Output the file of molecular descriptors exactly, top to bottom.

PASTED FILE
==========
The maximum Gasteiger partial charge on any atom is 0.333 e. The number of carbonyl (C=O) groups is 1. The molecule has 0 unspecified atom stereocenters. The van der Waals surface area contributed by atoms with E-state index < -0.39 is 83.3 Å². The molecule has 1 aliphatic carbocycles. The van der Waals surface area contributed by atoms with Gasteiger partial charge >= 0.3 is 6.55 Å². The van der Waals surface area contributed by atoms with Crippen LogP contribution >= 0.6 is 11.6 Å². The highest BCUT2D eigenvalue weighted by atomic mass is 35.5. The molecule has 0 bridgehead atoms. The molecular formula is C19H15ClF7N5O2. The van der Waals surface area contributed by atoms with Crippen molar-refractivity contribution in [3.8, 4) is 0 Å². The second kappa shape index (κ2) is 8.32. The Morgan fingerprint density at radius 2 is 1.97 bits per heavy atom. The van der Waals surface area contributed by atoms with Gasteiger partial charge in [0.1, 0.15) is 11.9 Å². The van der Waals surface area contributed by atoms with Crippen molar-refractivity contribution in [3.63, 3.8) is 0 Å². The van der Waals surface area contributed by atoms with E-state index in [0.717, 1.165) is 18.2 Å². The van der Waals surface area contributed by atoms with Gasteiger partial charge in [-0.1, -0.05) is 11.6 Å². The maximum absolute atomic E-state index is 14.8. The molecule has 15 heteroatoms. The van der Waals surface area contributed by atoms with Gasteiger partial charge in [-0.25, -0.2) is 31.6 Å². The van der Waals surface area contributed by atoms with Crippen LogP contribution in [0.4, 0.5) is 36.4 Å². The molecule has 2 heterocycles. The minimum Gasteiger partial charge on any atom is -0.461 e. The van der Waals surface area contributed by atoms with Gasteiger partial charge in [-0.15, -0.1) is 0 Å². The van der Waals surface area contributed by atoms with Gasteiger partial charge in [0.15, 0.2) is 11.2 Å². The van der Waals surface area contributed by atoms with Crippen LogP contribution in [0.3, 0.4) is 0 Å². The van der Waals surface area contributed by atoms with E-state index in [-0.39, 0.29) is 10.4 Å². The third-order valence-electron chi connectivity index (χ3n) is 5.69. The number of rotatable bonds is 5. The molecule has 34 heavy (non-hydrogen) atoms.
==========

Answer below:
The maximum Gasteiger partial charge on any atom is 0.333 e. The number of carbonyl (C=O) groups is 1. The molecule has 0 unspecified atom stereocenters. The van der Waals surface area contributed by atoms with E-state index < -0.39 is 83.3 Å². The molecule has 1 aliphatic carbocycles. The van der Waals surface area contributed by atoms with Gasteiger partial charge >= 0.3 is 6.55 Å². The van der Waals surface area contributed by atoms with Crippen LogP contribution >= 0.6 is 11.6 Å². The highest BCUT2D eigenvalue weighted by atomic mass is 35.5. The molecule has 0 bridgehead atoms. The molecular formula is C19H15ClF7N5O2. The van der Waals surface area contributed by atoms with Crippen molar-refractivity contribution in [3.8, 4) is 0 Å². The second kappa shape index (κ2) is 8.32. The Morgan fingerprint density at radius 2 is 1.97 bits per heavy atom. The van der Waals surface area contributed by atoms with Gasteiger partial charge in [0.1, 0.15) is 11.9 Å². The van der Waals surface area contributed by atoms with Crippen molar-refractivity contribution in [3.63, 3.8) is 0 Å². The van der Waals surface area contributed by atoms with E-state index in [0.717, 1.165) is 18.2 Å². The van der Waals surface area contributed by atoms with Gasteiger partial charge in [-0.1, -0.05) is 11.6 Å². The maximum absolute atomic E-state index is 14.8. The molecule has 15 heteroatoms. The van der Waals surface area contributed by atoms with Gasteiger partial charge in [-0.25, -0.2) is 31.6 Å². The van der Waals surface area contributed by atoms with Crippen LogP contribution in [0.4, 0.5) is 36.4 Å². The molecule has 2 heterocycles. The minimum Gasteiger partial charge on any atom is -0.461 e. The van der Waals surface area contributed by atoms with Gasteiger partial charge in [-0.15, -0.1) is 0 Å². The van der Waals surface area contributed by atoms with Gasteiger partial charge in [0.15, 0.2) is 11.2 Å². The van der Waals surface area contributed by atoms with Crippen LogP contribution in [0.3, 0.4) is 0 Å². The van der Waals surface area contributed by atoms with E-state index in [-0.39, 0.29) is 10.4 Å². The third-order valence-electron chi connectivity index (χ3n) is 5.69. The number of rotatable bonds is 5. The molecule has 34 heavy (non-hydrogen) atoms.